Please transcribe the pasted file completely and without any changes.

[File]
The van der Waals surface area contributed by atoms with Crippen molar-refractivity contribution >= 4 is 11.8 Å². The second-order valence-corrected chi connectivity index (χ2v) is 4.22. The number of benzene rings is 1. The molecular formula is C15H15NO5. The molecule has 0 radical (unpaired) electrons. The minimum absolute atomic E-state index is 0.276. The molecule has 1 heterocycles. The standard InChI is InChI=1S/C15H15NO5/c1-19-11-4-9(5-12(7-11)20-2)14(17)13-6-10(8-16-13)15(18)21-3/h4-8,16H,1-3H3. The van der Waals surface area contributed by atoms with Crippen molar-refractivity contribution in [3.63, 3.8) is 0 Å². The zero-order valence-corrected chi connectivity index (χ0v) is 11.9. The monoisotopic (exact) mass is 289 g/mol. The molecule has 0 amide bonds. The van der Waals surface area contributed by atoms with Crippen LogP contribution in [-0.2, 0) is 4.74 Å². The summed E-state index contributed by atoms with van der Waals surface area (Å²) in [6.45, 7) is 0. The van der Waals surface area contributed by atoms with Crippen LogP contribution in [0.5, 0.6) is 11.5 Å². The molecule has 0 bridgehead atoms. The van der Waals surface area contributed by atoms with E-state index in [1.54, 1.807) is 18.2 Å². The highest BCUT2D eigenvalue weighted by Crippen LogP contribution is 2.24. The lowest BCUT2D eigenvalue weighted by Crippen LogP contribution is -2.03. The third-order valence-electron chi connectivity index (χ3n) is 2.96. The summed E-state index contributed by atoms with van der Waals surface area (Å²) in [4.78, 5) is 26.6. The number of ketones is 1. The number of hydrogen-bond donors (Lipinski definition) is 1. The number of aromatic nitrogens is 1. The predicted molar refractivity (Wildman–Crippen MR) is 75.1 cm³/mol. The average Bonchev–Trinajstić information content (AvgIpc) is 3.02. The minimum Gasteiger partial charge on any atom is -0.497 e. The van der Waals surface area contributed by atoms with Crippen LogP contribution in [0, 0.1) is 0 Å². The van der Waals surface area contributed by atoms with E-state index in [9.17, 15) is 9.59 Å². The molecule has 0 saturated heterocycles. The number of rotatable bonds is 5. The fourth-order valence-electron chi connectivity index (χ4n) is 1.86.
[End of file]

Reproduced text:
The van der Waals surface area contributed by atoms with Crippen molar-refractivity contribution >= 4 is 11.8 Å². The second-order valence-corrected chi connectivity index (χ2v) is 4.22. The number of benzene rings is 1. The molecular formula is C15H15NO5. The molecule has 0 radical (unpaired) electrons. The minimum absolute atomic E-state index is 0.276. The molecule has 1 heterocycles. The standard InChI is InChI=1S/C15H15NO5/c1-19-11-4-9(5-12(7-11)20-2)14(17)13-6-10(8-16-13)15(18)21-3/h4-8,16H,1-3H3. The van der Waals surface area contributed by atoms with Crippen molar-refractivity contribution in [3.63, 3.8) is 0 Å². The zero-order valence-corrected chi connectivity index (χ0v) is 11.9. The monoisotopic (exact) mass is 289 g/mol. The molecule has 0 amide bonds. The van der Waals surface area contributed by atoms with Crippen LogP contribution in [-0.2, 0) is 4.74 Å². The summed E-state index contributed by atoms with van der Waals surface area (Å²) in [6.45, 7) is 0. The van der Waals surface area contributed by atoms with Crippen LogP contribution in [0.5, 0.6) is 11.5 Å². The molecule has 0 bridgehead atoms. The van der Waals surface area contributed by atoms with E-state index in [1.54, 1.807) is 18.2 Å². The highest BCUT2D eigenvalue weighted by Crippen LogP contribution is 2.24. The lowest BCUT2D eigenvalue weighted by Crippen LogP contribution is -2.03. The third-order valence-electron chi connectivity index (χ3n) is 2.96. The summed E-state index contributed by atoms with van der Waals surface area (Å²) in [4.78, 5) is 26.6. The number of ketones is 1. The number of hydrogen-bond donors (Lipinski definition) is 1. The number of aromatic nitrogens is 1. The predicted molar refractivity (Wildman–Crippen MR) is 75.1 cm³/mol. The average Bonchev–Trinajstić information content (AvgIpc) is 3.02. The minimum Gasteiger partial charge on any atom is -0.497 e. The van der Waals surface area contributed by atoms with Crippen LogP contribution in [0, 0.1) is 0 Å². The van der Waals surface area contributed by atoms with E-state index in [9.17, 15) is 9.59 Å². The molecule has 0 saturated heterocycles. The number of rotatable bonds is 5. The fourth-order valence-electron chi connectivity index (χ4n) is 1.86.